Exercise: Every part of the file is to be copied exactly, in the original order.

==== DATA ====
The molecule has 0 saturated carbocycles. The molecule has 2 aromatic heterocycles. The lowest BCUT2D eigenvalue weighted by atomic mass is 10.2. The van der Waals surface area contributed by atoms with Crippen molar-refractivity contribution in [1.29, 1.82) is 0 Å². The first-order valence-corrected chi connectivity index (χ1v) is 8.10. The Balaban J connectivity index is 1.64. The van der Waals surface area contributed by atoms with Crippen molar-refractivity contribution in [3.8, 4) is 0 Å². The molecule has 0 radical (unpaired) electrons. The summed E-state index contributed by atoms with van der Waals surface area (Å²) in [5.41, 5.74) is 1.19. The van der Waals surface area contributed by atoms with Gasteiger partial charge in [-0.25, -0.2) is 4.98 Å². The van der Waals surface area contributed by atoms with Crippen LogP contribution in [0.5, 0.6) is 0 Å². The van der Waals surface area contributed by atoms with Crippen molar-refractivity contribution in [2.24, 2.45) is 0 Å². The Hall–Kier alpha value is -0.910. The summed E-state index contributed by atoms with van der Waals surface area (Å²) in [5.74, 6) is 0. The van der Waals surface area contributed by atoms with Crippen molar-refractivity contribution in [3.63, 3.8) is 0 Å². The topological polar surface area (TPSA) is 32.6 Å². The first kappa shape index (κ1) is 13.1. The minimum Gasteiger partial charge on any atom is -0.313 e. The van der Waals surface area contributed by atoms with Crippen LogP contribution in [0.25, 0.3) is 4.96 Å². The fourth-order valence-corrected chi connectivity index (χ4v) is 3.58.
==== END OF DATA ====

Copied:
The molecule has 0 saturated carbocycles. The molecule has 2 aromatic heterocycles. The lowest BCUT2D eigenvalue weighted by atomic mass is 10.2. The van der Waals surface area contributed by atoms with Crippen molar-refractivity contribution in [1.29, 1.82) is 0 Å². The first-order valence-corrected chi connectivity index (χ1v) is 8.10. The Balaban J connectivity index is 1.64. The van der Waals surface area contributed by atoms with Crippen molar-refractivity contribution in [3.8, 4) is 0 Å². The molecule has 0 radical (unpaired) electrons. The summed E-state index contributed by atoms with van der Waals surface area (Å²) in [5.41, 5.74) is 1.19. The van der Waals surface area contributed by atoms with Gasteiger partial charge in [-0.25, -0.2) is 4.98 Å². The van der Waals surface area contributed by atoms with Crippen LogP contribution in [0.5, 0.6) is 0 Å². The van der Waals surface area contributed by atoms with Crippen molar-refractivity contribution in [2.24, 2.45) is 0 Å². The Hall–Kier alpha value is -0.910. The summed E-state index contributed by atoms with van der Waals surface area (Å²) in [5.74, 6) is 0. The van der Waals surface area contributed by atoms with Crippen molar-refractivity contribution in [3.63, 3.8) is 0 Å². The topological polar surface area (TPSA) is 32.6 Å². The first kappa shape index (κ1) is 13.1. The minimum Gasteiger partial charge on any atom is -0.313 e. The van der Waals surface area contributed by atoms with Crippen LogP contribution in [0.25, 0.3) is 4.96 Å². The fourth-order valence-corrected chi connectivity index (χ4v) is 3.58.